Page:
Study shows diet can lower breast cancer risk
A MEDITERRANEAN diet supplemented with extra virgin olive oil is associated with a relatively lower risk for breast cancer, according to a study published in JAMA Internal Medicine. The randomised trial included 4282 women aged 60–80 years in Spain who were at high risk of cardiovascular disease. The women were allocated to a Mediterranean diet supplemented with extra-virgin olive oil (EVOO, 1 L per week for the participants and their families), a Mediterranean diet supplemented with mixed nuts (15 g of walnuts, 7.5 g of hazelnuts and 7.5 g of almonds a day), or a control diet. The women were recruited through primary care centres, and had an average body mass index of 30.4, with most undergoing menopause before the age of 55 years. They were followed up for a median of 4.8 years, and 35 cases of confirmed breast cancer were identified. Observed rates of breast cancer (per 1000 person-years) were 1.1 for the Mediterranean diet with EVOO group, 1.8 for the Mediterranean diet with nuts group, and 2.9 for the control group. The authors found that women allocated to EVOO had a 62% relatively lower risk of malignant breast cancer than those allocated to the control diet. The Mediterranean diet supplemented with nuts showed a non-significant risk reduction compared with the control group. When both Mediterranean diet groups were merged, a 51% relative risk reduction was observed. The authors wrote that their findings suggested a beneficial effect of the Mediterranean diet with EVOO in reducing the risk for breast cancer. They said the trial provided a useful scenario for breast cancer prevention because it was conducted through primary health centres. “Nevertheless, these results need confirmation by long-term studies with a higher number of incident cases.”
 
Injury and illness linked to longer emergency shifts
EXTENDING emergency medical service (EMS) workers’ shifts increases their risk of occupational injury and illness, according to research published in Occupational and Environmental Medicine. The research was based on 3 years of shift schedules and injury and illness reports from 14 large EMS agencies in the US. The authors used logistic regression models to test the relationship between shift length and occupational injury and illness, while controlling for relevant shift work and teamwork factors. The study sample included nearly 1 million shifts, 4382 employees and 950 outcome reports. Among the 705 injury reports, the words “sprain” or “strain” were present in 79.2% of descriptions, while contusions or abrasions were reported in 11.9% of descriptions. One in five injuries or illnesses resulted in restrictions of normal work activities, while 12.7% resulted in time away from work. The authors found that compared with shifts >8 hours and ≤12 hours, shifts >12 hours and ≤16 hours increased the risk by 27% (not statistically significant), but shifts greater than 16 hours and as long as 24 hours increased the risk of injury or illness by 60%. Shifts of ≤ 8 hours decreased the risk of occupational injury or illness by 30%. The authors said their data suggested that EMS workers might not arrive to work fully rested if they had only 6 hours of pre-shift sleep on average. They said there were several important limitations of the study, including no information on call volume, rurality or existing fatigue managements systems. Despite this, the results “are early observational evidence of a preventable exposure associated with injury and illness and should be tested further in a randomised design”.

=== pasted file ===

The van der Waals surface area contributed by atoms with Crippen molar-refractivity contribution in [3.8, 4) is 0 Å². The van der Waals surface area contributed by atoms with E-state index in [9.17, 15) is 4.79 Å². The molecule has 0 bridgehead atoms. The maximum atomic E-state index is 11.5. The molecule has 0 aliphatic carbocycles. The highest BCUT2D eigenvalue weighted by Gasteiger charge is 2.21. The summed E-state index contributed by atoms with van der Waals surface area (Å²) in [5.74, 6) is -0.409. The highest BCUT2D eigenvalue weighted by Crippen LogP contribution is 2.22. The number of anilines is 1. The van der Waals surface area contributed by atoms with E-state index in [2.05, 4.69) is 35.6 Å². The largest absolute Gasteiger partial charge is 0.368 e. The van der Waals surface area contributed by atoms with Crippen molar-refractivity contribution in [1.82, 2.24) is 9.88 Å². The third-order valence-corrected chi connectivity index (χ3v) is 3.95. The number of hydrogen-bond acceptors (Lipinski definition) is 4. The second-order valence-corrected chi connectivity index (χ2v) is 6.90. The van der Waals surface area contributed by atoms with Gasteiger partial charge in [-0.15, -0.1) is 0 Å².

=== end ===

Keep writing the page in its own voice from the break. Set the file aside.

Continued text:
Racial disadvantage amplified by higher socioeconomic status 
US researchers have found that that although both black and white patients with low socioeconomic status (SES) are disadvantaged in regards to life expectancy after acute myocardial infarction (AMI), black patients with higher SES have shorter life expectancy than white patients after AMI. The research, published in Circulation, was based on a nationally representative cohort of more than 140 000 older US patients hospitalised with AMI between 1994 and 1996. It included detailed medical record data, demographic information and 17 years of follow-up of each participant. The mean age of participants was 75.9 years and 6.3% were black. The authors found that 26% of black patients lived in low SES areas compared with 5.7% of white patients. Although both black patients and patients in low SES areas were disadvantaged on life expectancy after AMI, for those living in higher SES areas, the gap between the life expectancies of black and white patients was the greatest, suggesting that “racial disparities may be amplified in patients with the most area-level resources”, the authors wrote. The associations also varied by age with the disparities most prominent among patients aged less than 75 years. The authors said their findings highlighted “the need for additional research investigating racial and socioeconomic differences in post-AMI care and practice patterns”. Any future efforts aimed at decreasing health disparities should focus on reducing the cardiovascular risk burden in black patients, and ensuring equitable delivery of guideline-based therapies, they wrote.